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Trying to Make Sense of the Double Album in the Streaming Era

As long as the music is still connecting, aren’t the added streaming benefits just the icing on the cake?

Streaming has proven to be both a blessing and curse for the way we consume media. You can lose hours or even full days attempting to binge-watch your favorite shows on Netflix or Hulu; if Amazon’s your thing, you can even get lost in a show before getting lost in your Wish List. It is the constant streamlining of information that puts millions of songs, videos, products, and Instagram moments in the palm of your hand. In a world where the second season of Marvel’s Luke Cage and albums by Westside Gunn, Teyana TaylorFreddie Gibbs, and Freeway are all readily accessible on the same weekend, where do we find the time to properly digest it all? Can we?

In other words, this is not the ideal world for Drake’s latest effort, the double album Scorpion, to exist in.

As a concept, the double album seems counterintuitive to the world of streaming. First originated in 1950 from recordings of a Benny Goodman concert at Carnegie Hall, it was an excuse for Columbia Records to show off the storage space on vinyl LPs, which they themselves had introduced to the world of music only two years prior. The idea of a “Side A” and “Side B” had officially doubled to welcome sides C and D. Artists like Bob Dylan and Jimi Hendrix relished the opportunity to give as many songs as possible to their fans in one fell swoop, while albums like Pink Floyd’s The Wall used the extra room to flex conceptual storytelling muscles. It’s an idea that’s both more accessible yet less enticing in a landscape where G.O.O.D. Music’s seven (and eight) song projects choose to stay in one corner of a massive room of giga and terabytes of storage.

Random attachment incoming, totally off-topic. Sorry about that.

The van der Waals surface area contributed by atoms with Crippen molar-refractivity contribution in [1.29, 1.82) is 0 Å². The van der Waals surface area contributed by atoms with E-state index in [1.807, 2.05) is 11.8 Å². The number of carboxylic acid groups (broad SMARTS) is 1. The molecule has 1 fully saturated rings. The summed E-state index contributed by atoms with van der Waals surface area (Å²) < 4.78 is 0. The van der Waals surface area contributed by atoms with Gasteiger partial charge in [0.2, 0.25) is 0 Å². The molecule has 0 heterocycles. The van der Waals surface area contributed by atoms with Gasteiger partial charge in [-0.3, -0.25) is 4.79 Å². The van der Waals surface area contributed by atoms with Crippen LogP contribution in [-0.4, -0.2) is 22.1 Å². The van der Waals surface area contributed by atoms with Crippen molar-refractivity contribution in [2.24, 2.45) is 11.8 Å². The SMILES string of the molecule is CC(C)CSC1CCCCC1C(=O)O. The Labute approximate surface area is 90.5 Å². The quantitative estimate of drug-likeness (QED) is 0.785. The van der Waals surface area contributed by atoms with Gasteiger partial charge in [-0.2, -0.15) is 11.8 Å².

Hip-hop got its first taste of the idea when DJ Jazzy Jeff and The Fresh Prince released He’s the DJ, I’m the Rapper in 1988, the same year that CD sales began to supplant vinyl. Jeff and Will Smith’s sophomore album was 10 tracks of upbeat jams and scratches—bolstered by singles like “Nightmare On My Street” and the GRAMMY-winning “Parents Just Don’t Understand”—supplemented with another disc of live performances and extra songs that weren’t included in the CD version, a common practice at the time. The 73-minute album didn’t push the conceptual boundaries of music but instead proved that rappers had just as much content to unload as their musical peers, whether it was in front of their parents’ faces or not.

As the 1990s chugged along and the face of rap turned dour, the genre’s double albums branched out in different directions. Ice Cube’s 1991 sophomore album Death Certificate split itself into conceptual halves depicting the police violence and racism of then-modern Los Angeles (“The Death Side”) against his vision of Black prosperity, heavily influenced by his new friends in the Nation of Islam (“The Life Side”). Both Tupac and The Notorious B.I.G. released double albums heavy with thoughts of death and paranoia next to club hits with 1996’s All Eyez On Me and 1997’s posthumous Life After Death, respectively. Wu-Tang Clan’s run of solo projects set the stage for their group sophomore album Wu-Tang Forever to exist as a two-disc victory lap in 1998. These and other albums were certainly bids to get as much music out as possible—one sale of a double album counts for two units shipped—but some also stood as bold artistic statements in a time where rap was still looked at as juvenile by the rest of the industry. They were no doubt bolstered by the format that had gained Pink Floyd so much acclaim.

The trend continued into the early aughts. JAY-Z flaunted his Gift and Curse on both sides of The Blueprint 2. Andrê 3000 and Big Boi predicated their splitting musical interests as OutKast by marketing two separate albums as a double disc with 2003’s massively influential (and 11x Platinum certified) Speakerboxxx/The Love Below. Artistic statements were still being made as sales and consciousnesses went digital near the close of the decade. Double albums weren’t nearly as en vogue as they had once been, but as the 2010s began, Danny Brown was working to bridge the two eras.